11. Snow as Insulation: Interestingly, a consistent snow cover can actually act as an insulating blanket that protects plants from severe cold. However, heavy and persistent snow should be managed as described above.

Remember, preparation for winter should ideally begin in late Autumn, before the first frosts and snowfalls. After the snow melts, check plants for damage and prune any broken branches to prevent diseases.

Plants in the snow

Plants, even the hardy variety, also hate the freezing weather that’s responsible for creating snow in the first place. However some of them can survive temperatures as severe as minus 15 centigrade. They’ll start to sprout again once the temperature picks up to around 25 degrees centigrade.

In a way our plants have already begun preparing for snow. Autumn allows them to rest, hibernate (think the herbaceous variety) and conserve energy. They are expecting the cold period. Crops which are fine to leave in the ground during snow are broccoli, cabbages, turnips, Brussels sprouts and even lettuce. In fact, kale and Brussels sprouts are said to have a better taste after being exposed to several gruelling periods of frost. you’ll need a good knife to harvest the crop and a comfortable pair of gardening gloves.

Annuals may have been killed off by the cold weather but they have left seeds and bulbs for further germination at a later stage:

Bulbs sprouting in spring from the year before

Some plants, such as primroses and garlic, actually welcome the cold weather as a trigger to spring growth. There’s even a name for this – vernalisation.

Despite the wrecking capacity of snow, a bigger threat to plants and the garden in general during the winter is the icy winds (even one as light as a breeze) and the chill factor they bring. Poor plants are just as susceptible to chill winds are we are. They will become dehydrated and, combined with frozen soil, may die off. It’s amazing to think of dehydration in the winter, you would expect summer dehydration to be the only case.

A good protector against icy winds for plants and other potential perishables in your garden is hedges and other forms of windbreak such as an arbour or garden shed. These work by breaking up the wind so that its force is diminished.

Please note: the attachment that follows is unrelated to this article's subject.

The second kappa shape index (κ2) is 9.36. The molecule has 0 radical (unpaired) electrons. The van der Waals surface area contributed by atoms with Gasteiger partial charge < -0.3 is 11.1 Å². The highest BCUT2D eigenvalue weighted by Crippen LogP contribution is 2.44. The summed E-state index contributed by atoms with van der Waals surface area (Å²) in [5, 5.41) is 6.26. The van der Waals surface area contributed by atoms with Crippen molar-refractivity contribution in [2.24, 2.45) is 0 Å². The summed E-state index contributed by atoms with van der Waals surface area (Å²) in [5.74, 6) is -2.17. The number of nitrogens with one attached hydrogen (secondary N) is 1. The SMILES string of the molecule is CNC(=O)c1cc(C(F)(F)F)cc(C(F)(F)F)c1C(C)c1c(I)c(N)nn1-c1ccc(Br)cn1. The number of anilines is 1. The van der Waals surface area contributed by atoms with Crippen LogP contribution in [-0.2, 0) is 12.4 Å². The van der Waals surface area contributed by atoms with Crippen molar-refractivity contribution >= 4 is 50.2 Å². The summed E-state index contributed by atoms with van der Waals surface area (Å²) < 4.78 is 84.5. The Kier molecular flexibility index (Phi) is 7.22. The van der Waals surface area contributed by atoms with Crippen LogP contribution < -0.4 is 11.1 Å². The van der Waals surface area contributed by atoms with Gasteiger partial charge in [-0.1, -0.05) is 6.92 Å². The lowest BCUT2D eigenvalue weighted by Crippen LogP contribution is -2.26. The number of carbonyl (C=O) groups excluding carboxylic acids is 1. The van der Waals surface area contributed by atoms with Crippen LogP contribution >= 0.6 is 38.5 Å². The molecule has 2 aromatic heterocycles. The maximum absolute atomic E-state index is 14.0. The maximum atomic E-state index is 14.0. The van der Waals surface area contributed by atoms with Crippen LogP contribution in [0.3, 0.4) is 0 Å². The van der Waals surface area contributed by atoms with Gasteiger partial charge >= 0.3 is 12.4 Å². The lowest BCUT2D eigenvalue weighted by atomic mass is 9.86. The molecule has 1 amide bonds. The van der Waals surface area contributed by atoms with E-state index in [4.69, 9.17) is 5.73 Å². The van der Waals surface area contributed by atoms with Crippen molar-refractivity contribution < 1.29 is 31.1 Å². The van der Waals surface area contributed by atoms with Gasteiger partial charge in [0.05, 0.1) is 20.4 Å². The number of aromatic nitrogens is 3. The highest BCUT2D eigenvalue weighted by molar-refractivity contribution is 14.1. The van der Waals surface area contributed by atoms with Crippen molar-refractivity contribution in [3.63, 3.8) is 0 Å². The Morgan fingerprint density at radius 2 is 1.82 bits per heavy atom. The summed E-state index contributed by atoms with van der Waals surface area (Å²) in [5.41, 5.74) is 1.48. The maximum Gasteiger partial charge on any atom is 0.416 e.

Beware of grass killing Fusarium in under the snow

One thing gardeners should be keeping a careful eye on this winter is a disease called fusarium which thrives on wet grass beneath a layer of snow (turning it mouldy). The disease can be identified by means of a formation of pink patches on your lawn. In some cases, the colour is white. It can also result in muddy patches on the lawn. Two years ago gardens in Yorkshire were particularly badly hit.

Heavily fertilised lawns are more vulnerable to fusarium as the grass is soft. Waterlogged lawns are also susceptible. The good news is there is a fungicide treatment which works against the disease and allows the soil to breathe.

Good luck with your garden this winter and happy prepping!

About Terry Smith

I’m Terry Smith from, a professional landscape designer, hobbyist gardener, and barbecue fanatic with 20 years experience building and restoring. So as you go through my site you'll watch me document some of the professional garden installs I make as well as the major projects I take on at home. While sharing those experiences and guiding you, I'll be recommending some great tools I use to enable this along the way so you can really buy in confidence. Always feel free to pop me a message: